Sign #7 Udders get hard
Another sign kids are close is a hard and sometimes shiny udder. Another place you want to check often is your goat’s udder. This will do two things. 1. Let you know of any changes in firmness and 2. prepare your goat for milking which can be quite helpful if your goat is a first freshener or skittish.
Sign #8 Vulva’s get swollen, red, and very puffy
So, before we talked about a swollen back end, now we are talking about very puffy and very swollen and sometimes even red. This again is your doe preparing for the birth and her body doing all that it can to be ready for those kids.
At this point, things will be so puffy that it will stick out and will be fully noticeable from the side.
These final signs usually happen just hours or even minutes before kidding. If you see any of these signs get your goat into a birthing pen so she can have a calm private place to kid where she feels safe and secure.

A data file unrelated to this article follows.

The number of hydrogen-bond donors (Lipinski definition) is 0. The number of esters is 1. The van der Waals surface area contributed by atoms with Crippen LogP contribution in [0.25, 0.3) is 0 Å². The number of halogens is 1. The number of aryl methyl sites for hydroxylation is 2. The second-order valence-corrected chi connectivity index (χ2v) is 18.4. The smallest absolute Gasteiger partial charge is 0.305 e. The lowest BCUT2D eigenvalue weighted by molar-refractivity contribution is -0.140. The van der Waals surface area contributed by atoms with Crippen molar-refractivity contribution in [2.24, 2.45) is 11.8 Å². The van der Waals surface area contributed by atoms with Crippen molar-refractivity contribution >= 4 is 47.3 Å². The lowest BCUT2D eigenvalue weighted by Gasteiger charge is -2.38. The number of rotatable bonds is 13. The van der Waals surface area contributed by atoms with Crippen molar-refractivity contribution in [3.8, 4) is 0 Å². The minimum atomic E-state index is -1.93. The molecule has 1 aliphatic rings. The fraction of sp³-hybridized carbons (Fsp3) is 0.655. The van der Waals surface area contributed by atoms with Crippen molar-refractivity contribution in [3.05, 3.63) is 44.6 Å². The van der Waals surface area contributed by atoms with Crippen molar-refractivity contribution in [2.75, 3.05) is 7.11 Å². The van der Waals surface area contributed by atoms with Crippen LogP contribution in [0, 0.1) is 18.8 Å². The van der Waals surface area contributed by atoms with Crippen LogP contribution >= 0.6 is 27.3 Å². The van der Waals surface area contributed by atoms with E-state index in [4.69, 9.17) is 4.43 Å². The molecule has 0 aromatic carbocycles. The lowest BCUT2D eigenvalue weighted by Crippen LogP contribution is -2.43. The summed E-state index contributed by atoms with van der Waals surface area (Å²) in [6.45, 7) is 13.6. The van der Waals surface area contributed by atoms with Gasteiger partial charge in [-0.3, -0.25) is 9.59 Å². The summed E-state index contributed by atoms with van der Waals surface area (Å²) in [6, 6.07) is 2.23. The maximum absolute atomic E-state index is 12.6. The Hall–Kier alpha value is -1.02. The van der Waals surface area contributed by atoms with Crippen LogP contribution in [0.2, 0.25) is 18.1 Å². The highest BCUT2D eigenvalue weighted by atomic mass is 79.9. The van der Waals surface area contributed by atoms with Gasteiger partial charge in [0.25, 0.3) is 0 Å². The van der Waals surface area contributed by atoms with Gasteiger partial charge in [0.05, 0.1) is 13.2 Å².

Goat kidding signs – the final stage
Sign #9 Discharge
Not everyone sees this sign because you really need to be there when it happens. However, a wet tail can also let you know as well. A long thin white string of discharge, a wet or damp tail or even a puddle in your goat’s pen all mean kids will be here very very soon.
Sign #10 Pawing at the ground
If your doe is pawing or scuffing the ground, she is just preparing a bed for her and her babies. If you have not moved your doe to a private area now is the time. There is nothing worse than moving after labor begins so better to be a little early than upsetting your doe by moving her after the fact.
At the very least have a pen cleaned and ready to go.
Sign #11 Stargazing
You know when I heard about this sign I never really understood what it meant. After having goats I totally get it now. My gals will just stare off into space chewing their cud and humming a bit. I relate it to a sort of meditation. Another way they are preparing for what is about to happen.
Not all of my does do this but surprisingly most of them do.